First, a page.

Dear HBO: If You Murder Arya Stark I Will Spend The Rest Of My Life Avenging Her

Do not do this to me.

Arya Stark looks at the skies in mild apprehension

Want more Junkee in your life? Sign up to our newsletter, and follow us on Instagram, Twitter and Facebook so you always know where to find us.

Since its very first episode premiered, all those years ago, Game of Thrones has been a curious exercise in what happens when a show decides to hurt the people that love it the most.

After all, if the fantasy series has a golden rule, it’s this: any character that seems basic, or decent, or lovely, or kind has approximately 32 seconds before they’re going to have their eyes poked out, or they come into direct and immediate contact with the business end of a sword.

The show’s survivors, Cersei Lannister chief among them, don’t exactly get off easy either — they get tortured and shamed in equal measure too. Only, they quickly learn to be as evil as the world around them, dispatching enemies and allies with equal disdain.

But, ahead of the final season of Game of Thrones dropping later this year, there’s one character that the audience aren’t prepared to see killed off, let alone even hurt: one Arya Stark (Maisie Williams).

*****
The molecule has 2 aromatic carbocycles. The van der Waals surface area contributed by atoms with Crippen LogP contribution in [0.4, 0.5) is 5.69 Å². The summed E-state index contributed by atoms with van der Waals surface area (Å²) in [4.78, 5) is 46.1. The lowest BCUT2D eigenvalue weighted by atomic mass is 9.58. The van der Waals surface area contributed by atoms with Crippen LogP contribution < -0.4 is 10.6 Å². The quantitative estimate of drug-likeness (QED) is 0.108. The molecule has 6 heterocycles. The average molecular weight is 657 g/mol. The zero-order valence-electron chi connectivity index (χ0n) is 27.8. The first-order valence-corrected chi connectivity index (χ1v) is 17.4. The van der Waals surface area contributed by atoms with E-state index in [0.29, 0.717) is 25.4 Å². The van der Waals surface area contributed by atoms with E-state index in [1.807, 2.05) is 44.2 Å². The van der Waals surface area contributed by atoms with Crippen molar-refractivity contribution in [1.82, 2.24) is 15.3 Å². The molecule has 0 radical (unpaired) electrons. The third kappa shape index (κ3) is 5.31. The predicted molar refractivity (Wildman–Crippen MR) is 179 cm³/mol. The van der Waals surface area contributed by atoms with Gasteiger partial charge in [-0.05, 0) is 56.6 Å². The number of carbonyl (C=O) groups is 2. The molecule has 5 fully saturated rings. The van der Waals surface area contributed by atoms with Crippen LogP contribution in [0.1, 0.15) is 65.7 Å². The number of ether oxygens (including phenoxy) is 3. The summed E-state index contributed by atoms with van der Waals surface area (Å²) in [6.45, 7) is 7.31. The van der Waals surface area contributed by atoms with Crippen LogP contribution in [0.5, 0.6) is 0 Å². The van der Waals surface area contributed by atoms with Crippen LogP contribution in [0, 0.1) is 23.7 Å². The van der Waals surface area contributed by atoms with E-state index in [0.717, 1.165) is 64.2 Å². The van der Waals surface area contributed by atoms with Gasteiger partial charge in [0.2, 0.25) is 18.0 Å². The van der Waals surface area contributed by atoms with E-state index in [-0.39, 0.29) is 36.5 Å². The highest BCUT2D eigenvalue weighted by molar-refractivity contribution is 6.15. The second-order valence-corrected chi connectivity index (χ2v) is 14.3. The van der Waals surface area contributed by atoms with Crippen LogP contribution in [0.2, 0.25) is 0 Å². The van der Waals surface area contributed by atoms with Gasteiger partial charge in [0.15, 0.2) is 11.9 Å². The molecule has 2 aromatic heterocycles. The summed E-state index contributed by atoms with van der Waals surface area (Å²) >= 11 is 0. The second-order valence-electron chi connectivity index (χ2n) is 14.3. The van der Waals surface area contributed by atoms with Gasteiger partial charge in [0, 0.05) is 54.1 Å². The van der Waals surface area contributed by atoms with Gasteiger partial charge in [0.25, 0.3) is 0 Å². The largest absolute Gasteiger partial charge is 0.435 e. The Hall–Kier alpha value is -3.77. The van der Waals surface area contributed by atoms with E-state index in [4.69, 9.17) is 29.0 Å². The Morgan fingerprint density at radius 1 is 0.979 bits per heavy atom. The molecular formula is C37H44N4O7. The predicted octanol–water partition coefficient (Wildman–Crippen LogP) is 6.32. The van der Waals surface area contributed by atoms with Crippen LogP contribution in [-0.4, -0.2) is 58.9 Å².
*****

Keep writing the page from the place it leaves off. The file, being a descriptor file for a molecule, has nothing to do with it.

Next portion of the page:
To that end, when the latest trailer for the series opened with Arya in significant and potentially mortal trouble, the internet reacted the only way it knows how: with violent, all-consuming rage.

It’s not hard to see why the young Stark has found such a receptive and supportive audience.

Beginning the series as a true innocent, set adrift by the sudden and abrupt death of her father and facing a cold and cruel world, Arya fought back without ever sacrificing her moral code.

Unlike Cersei, who let an evil world send her evil, Arya learnt the ways of murder and stealth without becoming an almost comically fucked-up foe, and has remained one of the shining lights of the dark, dark Game of Thrones world.

Of course, it is exactly Arya’s status as a force of good and light that puts her in danger — as previous seasons have proved, there’s nothing that the showrunners like more than cutting innocence down in its prime, because they are a collection of violent sadists who want me to be sad and disappointed literally all of the time.

Game of Thrones premieres on April 14.